Introduction: How to Make a WiFi Security Camera (ESP32-CAM) DIY Wireless CCTV Camera
Hey, fellow makers! I welcome you to my first instructable about this Homemade wireless ESP32-CAM WiFi Surveillance Camera which we're going to make today to monitor our home, environment, or perhaps to even spy on someone ;)
Even though decent commercial WiFi Security Cameras aren't all super expensive, they still cost quite a bit especially when you're wanting to buy several of them for your home security. In this instructable, you will learn how to make your own DIY Surveillance camera for cheap, under $15 depending on the supplies you may already have. This project will be based on the $9 ESP32-CAM AI thinker WiFi camera module, in my opinion, one of the best and cheapest camera development boards out there.
With this security camera, you can log into the web server by typing in its unique IP address into your web browser, and view what the camera sees along with being able to change things around on the side control panels. The camera with its current code can save recorded .MJPEG video files to an SD card when something/someone moves in front of the camera triggering it to start recording. The Security camera comes loaded with even more features which will be mentioned below.
So without taking up any more of your time, let's prepare to make this CCTV cam!
You may also want to watch the project's YouTube video. Link:
• ESP32-CAM with OV2640 2MP camera sensor
• FTDI USB to Serial converter (for programming) + Female-to-female jumper wires
• 4GB MicroSD card (TF Card)
• Clip-on antenna
• TP4056 1-cell Li-Ion Charging module
• (x2) 18650 3.7V 2600mAh battery
• Mini SPDT sliding switch (3A toggle switch is recommended)
• Some 24-gauge electrical wire
• 3mm Red LED
• 220 Ohm resistor
• Cylindrical plastic container (choice of camera's enclosure is optional)
• GoPro mount accessories (if you want your camera to be attached to a wall)
Step 1: Programming ESP32-CAM
First, let's upload the ESP32-CAM_MJPEG2SD code to the ESP32-CAM (credits to GitHub user "s60sc" for making their code available for anyone to download) please visit https://github.com/s60sc/ESP32-CAM_MJPEG2SD for more information and specs about the code, as well as the code itself.
To program the camera module, connect the camera module to a USB-to-serial converter "FTDI" like in the diagram seen above, with GPIO pin 0 connecting to GND allowing you to program the ESP. Don't forget to press the onboard reset button on the back of the camera module to set it into flash mode before uploading.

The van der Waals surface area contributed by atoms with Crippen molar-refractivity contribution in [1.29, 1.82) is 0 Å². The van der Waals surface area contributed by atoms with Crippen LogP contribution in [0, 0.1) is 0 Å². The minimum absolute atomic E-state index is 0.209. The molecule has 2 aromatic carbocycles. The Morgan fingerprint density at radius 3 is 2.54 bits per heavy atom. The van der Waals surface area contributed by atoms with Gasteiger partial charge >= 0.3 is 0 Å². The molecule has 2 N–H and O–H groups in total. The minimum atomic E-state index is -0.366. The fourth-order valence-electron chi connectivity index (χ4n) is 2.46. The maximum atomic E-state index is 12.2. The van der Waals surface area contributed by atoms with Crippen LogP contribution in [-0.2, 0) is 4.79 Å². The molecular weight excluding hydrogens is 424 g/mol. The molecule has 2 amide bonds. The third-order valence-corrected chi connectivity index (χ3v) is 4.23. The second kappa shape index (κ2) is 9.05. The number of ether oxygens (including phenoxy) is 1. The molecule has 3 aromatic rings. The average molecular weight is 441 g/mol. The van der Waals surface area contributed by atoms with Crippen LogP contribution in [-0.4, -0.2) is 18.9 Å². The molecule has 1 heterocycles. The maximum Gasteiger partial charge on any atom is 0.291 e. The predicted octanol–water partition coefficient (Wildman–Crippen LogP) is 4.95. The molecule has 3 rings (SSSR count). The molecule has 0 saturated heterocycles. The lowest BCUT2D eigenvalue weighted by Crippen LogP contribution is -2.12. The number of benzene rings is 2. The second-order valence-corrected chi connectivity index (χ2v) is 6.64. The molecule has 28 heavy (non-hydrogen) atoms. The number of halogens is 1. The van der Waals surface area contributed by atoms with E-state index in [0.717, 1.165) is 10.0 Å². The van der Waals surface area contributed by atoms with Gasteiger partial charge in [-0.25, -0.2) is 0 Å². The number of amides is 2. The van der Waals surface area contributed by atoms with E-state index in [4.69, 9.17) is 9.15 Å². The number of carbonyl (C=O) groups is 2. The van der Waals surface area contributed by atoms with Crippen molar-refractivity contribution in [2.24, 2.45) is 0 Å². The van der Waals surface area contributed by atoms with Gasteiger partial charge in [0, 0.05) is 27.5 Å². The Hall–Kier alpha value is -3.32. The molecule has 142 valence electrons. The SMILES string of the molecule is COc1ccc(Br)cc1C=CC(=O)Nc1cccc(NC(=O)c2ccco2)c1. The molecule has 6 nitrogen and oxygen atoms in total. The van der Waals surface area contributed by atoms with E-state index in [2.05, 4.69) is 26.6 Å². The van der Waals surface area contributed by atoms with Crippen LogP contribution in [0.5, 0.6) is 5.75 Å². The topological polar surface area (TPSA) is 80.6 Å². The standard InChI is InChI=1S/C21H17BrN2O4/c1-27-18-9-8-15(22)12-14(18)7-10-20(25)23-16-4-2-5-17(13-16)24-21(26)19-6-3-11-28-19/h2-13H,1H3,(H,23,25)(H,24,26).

Step 2: Making Sure You've Got the "ESP32 .json Link"
Before we move on to the actual code, check that you have this ESP32 .json link pasted in the preferences tab of the Arduino IDE. This link gives you access to example codes, all of the needed libraries, etc...
Step 3: In the Code: Filling in Necessary Parameters
Open the Security Camera's code which you've downloaded (ESP32-CAM_MJPEG2SD) and fill in the necessary params such as selecting your camera model (uncomment "CAMERA_MODEL_AI_THINKER" if that's your board), enter your WiFi credentials, and lastly, FTP credentials (optional) if you're into getting hold of recorded footage remotely.
Step 4: Uploading Code to Board
Check that you have the following board, upload speed, flash freq, flash mode, partition scheme, core debug level, and your COM port selected. Then hit upload. Do know that uploading to the board may take a while, it's totally normal, please be a bit patient :)
Step 5: Preparing ESP32-CAM for Use & Getting IP Address
Be sure to unplug the jumper wire going from IO0 to GND, press the reset button, insert a Micro SD card into the module's slot (Min. 4GB), then obtain its unique IP address from the Serial monitor (Serial button can be found at the top right-hand corner of the Arduino IDE).
Step 6: Opening Up ESP32-CAM's Web-server
After typing in the given IP address into your web browser with the camera still being powered, you should get a page looking like this, by pressing the "Start Stream" button, you will be able to view live what the camera sees.
(With the latest version of this code from the GitHub user "s60sc", you can now manually start and stop recording. Before, you were only able to trigger it to record when it sensed a movement.
Step 7: Assembling the DIY Security Camera
Here are the parts you'll need in order to make the actual WiFi CCTV Cam. (Not totally accurate on the image to what was used)
• TP4056 1S battery charging board
• 18650 Li-Ion 3.7V battery
• SPDP Micro slide switch or 3A toggle switch
• 3mm Red LED
• 1/4W 220-ohm resistor
• 24-gauge electrical wire
• GoPro-compatible screw-mount
For its case/enclosure, choose a container or material that will be easy for you to work with, as for myself, I've had lots of trouble getting the hardware fitted into that flattened PVC pipe shown above. (Later, you see me use a cylindrical plastic container)
Step 8: Enabling Board for an External Antenna
Desolder this 0-Ohm resistor that connects the ESP to its onboard antenna and resolder it to connect the ESP to the external antenna port.
This step must be done if you want a better range by being able to connect your own antenna.
Step 9: Connecting Up the ESP32-CAM's Power Supply
Hook up this TP4056 4.2V charging board to the battery, B+ & B- connections from the board to the battery go as shown (Connect the board's input terminals near the Micro USB port to the battery's terminals)